Precision medicine’s bold leap


Originally published in New York Times

By Florence Comite, MD

Re “‘Moonshot’ medicine will let us down” (New York Times Opinion, Jan. 30): Michael J. Joyner paints an unduly pessimistic and narrow portrait of the emerging wave of “precision medicine.” This new genome-based field is, in fact, a necessary step toward what likely will be the future of preventing and treating disease. To naysay it because of the complexities is akin to scoffing at, to borrow Dr. Joyner’s metaphor, a mission to the Moon at the dawn of the Space Age.

As Dr. Joyner correctly notes, the problems facing this nascent area of research cannot be solved with “linear engineering exercises.” They are indeed dynamic, extraordinarily so. But that does not make them unsolvable — or Sisyphean. Ask scientists developing robotics, 3-D printing or artificial intelligence algorithms, and they’ll readily acknowledge the multidimensional nature of their enterprises.

Moreover, Dr. Joyner seems to equate precision medicine with genomics, which is only one (intriguing) tool. Other components include more conventional diagnostics: metabolism, hormones, proteins, blood and the chemicals underlying our biological clocks and other biomarkers to better tailor diagnosis and treatment.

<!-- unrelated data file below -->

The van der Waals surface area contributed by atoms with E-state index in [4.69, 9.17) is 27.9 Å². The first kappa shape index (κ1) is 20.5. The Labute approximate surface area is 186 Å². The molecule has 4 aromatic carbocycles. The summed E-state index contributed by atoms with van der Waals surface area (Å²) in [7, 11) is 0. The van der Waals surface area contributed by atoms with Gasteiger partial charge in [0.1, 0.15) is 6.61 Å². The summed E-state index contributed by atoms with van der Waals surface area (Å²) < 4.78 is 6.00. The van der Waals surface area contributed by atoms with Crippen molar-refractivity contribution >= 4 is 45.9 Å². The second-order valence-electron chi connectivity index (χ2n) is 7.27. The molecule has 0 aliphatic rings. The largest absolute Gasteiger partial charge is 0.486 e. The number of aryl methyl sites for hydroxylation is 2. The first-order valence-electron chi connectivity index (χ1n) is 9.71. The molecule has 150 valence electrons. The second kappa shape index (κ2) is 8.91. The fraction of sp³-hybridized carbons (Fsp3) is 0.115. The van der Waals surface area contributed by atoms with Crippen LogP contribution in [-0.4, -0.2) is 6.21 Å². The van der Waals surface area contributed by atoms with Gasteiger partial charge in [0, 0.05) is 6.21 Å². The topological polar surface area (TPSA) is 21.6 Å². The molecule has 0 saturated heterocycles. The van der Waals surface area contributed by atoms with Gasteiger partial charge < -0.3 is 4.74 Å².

Perhaps President Obama engaged in laymen’s hyperbole when he explained precision medicine in his State of the Union address last month. Allow me to clarify: Genes are not necessarily destiny; they can change naturally, in a dynamic and delicate genetic-environment interaction that manifests in human disease and behavior in complicated ways. Interventions, lifestyle choices and the environment can also alter them over time — all the more reason to assess all available information about individuals.

Yes, a precision medicine approach to intervention will sometimes fail; there will be false starts, dead ends, dashed dreams. The definition of precision medicine, and even the name, likely will evolve over time, too. Still, this bold new course potentially represents a huge leap for humankind.

Dr. Florence Comite  is an endocrinologist who runs a precision medicine practice.